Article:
Journal Cover Applied Psychology
  [SJR: 1.023]   [H-I: 64]   [181 followers]  Follow
    
   Hybrid Journal Hybrid journal (It can contain Open Access articles)
   ISSN (Print) 0269-994X - ISSN (Online) 1464-0597
   Published by John Wiley and Sons Homepage  [1592 journals]
  • Another Test of Gender Differences in Assignments to Precarious Leadership
           Positions: Examining the Moderating Role of Ambivalent Sexism
    • Authors: F. Pinar Acar; H. Canan Sümer
      Abstract: Women face significant hurdles in the attainment of leadership positions. When they do attain them such positions tend to be riskier than those attained by men, a form of bias called glass cliff. This study investigates ambivalent sexism as an individual difference that influences the occurrence of glass cliff. Little research examines individual differences contributing to glass cliff. It is proposed that individuals with high hostile and benevolent sexism are more likely to perceive women to be suitable for leadership of a poorly-performing organization and men to be suitable for leadership of a well-performing organization. The sample of our experimental study consisted of 378 students who rated either a female or a male candidate under a poor or good performance condition. We tested our hypotheses using a moderated regression analysis. Both components of sexism impacted how individuals evaluated male and female leaders under different organizational performance conditions. Hostile sexism was the dimension that led to glass cliff. Benevolent sexism had an unexpected effect on leadership choice. The differences between the two types of sexism and the different role each type plays in preference for masculine and feminine leadership are discussed. Leader gender and perceiver's sexist attitudes influence evaluations for leadership positions.
      PubDate: 2018-02-08T01:55:20.393963-05:
      DOI: 10.1111/apps.12142
       
  • Bridging the Gap: How Supervisors’ Perceptions of Guanxi HRM Practices
           Influence Subordinates’ Work Engagement
    • Authors: Fu Yang; Jing Qian, Jun Liu, Xiaoyu Huang, Rebecca Chau, Ting Wang
      Abstract: This study aims to provide new insights into the relationship between supervisors' perceptions of guanxi human resource management (HRM) practices and their subordinates' work engagement. We used a three time-lagged sample from 45 work groups and 205 employees in a state-owned organisation (Study 1) and cross-sectional data from 101 work groups and 413 employees in 101 different organisations (Study 2) to test our hypotheses. The results revealed that supervisors' perceptions of guanxi HRM practices were positively related to subordinates' perceptions of guanxi HRM practices, which, in turn, negatively affected subordinates' work engagement. This indirect effect was stronger when group power distance was low or when individual power distance orientation was low.
      PubDate: 2018-02-07T04:47:11.982892-05:
      DOI: 10.1111/apps.12144
       
  • Tell Me What I Wanted to Hear: Confirmation Effect in Lay Evaluations of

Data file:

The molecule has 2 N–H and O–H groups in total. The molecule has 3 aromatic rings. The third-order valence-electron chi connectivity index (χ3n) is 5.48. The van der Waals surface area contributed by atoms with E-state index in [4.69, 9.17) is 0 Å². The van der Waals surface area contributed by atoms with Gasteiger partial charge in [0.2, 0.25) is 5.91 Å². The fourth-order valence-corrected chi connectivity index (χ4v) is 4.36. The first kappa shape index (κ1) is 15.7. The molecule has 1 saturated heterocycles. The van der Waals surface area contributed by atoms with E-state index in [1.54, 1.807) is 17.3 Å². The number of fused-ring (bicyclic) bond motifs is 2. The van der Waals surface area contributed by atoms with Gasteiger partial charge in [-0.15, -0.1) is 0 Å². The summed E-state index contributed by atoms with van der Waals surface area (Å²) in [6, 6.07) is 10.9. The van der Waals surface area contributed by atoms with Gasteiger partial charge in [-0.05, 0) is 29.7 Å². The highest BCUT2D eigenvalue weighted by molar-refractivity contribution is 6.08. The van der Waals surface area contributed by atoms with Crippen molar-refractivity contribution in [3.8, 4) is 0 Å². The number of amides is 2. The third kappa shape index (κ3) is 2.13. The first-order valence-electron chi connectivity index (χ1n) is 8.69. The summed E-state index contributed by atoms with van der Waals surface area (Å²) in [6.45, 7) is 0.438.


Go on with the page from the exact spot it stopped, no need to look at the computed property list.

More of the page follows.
Financial Expert Authority
    • Authors: Tomasz Zaleskiewicz; Agata Gasiorowska
      Abstract: In real life, people engage in interactive decision processes by consulting with experts. However, before taking advice, they must recognise the authority of an expert to assess the quality of the advice. The main goal of this research was to investigate how the confirmation effect affects lay evaluations of the epistemic authority of financial experts. Experiment 1 showed that lay people tend to ascribe greater epistemic authority to those experts whose advice confirms people's opinions, both measured and manipulated. Experiment 2 revealed that when participants' own opinions are not salient, people tend to evaluate experts' authority as higher when their advice confirms social norms. In Experiment 3 we jointly investigated the effects of participants' own opinions and social norms on the evaluations of authority. When both sources of expertise were made salient, decision-makers favoured advice confirming their own beliefs and used it to evaluate experts' authority. Three interpretations of the role confirmation plays in the experts' authority evaluations are proposed: (1) self-defensive strategies; (2) processing fluency; and (3) psychological consequences of naïve realism. The paper discusses practical implications of the results. We propose that increasing consumers' knowledge about biases might protect their evaluations of financial advice from being susceptible to the confirmation effect.
      PubDate: 2018-02-07T04:40:31.532837-05:
      DOI: 10.1111/apps.12145
       
  • Your Attention Please! Toward a Better Understanding of Research
           Participant Carelessness
    • Authors: Nathan A. Bowling; Jason L. Huang
      PubDate: 2018-01-31T01:11:23.832561-05:
      DOI: 10.1111/apps.12143
       
  • The Role of Error Management Culture for Firm and Individual
           Innovativeness
    • Authors: Sebastian Fischer; Michael Frese, Jennifer Clarissa Mertins, Julia Verena Hardt-Gawron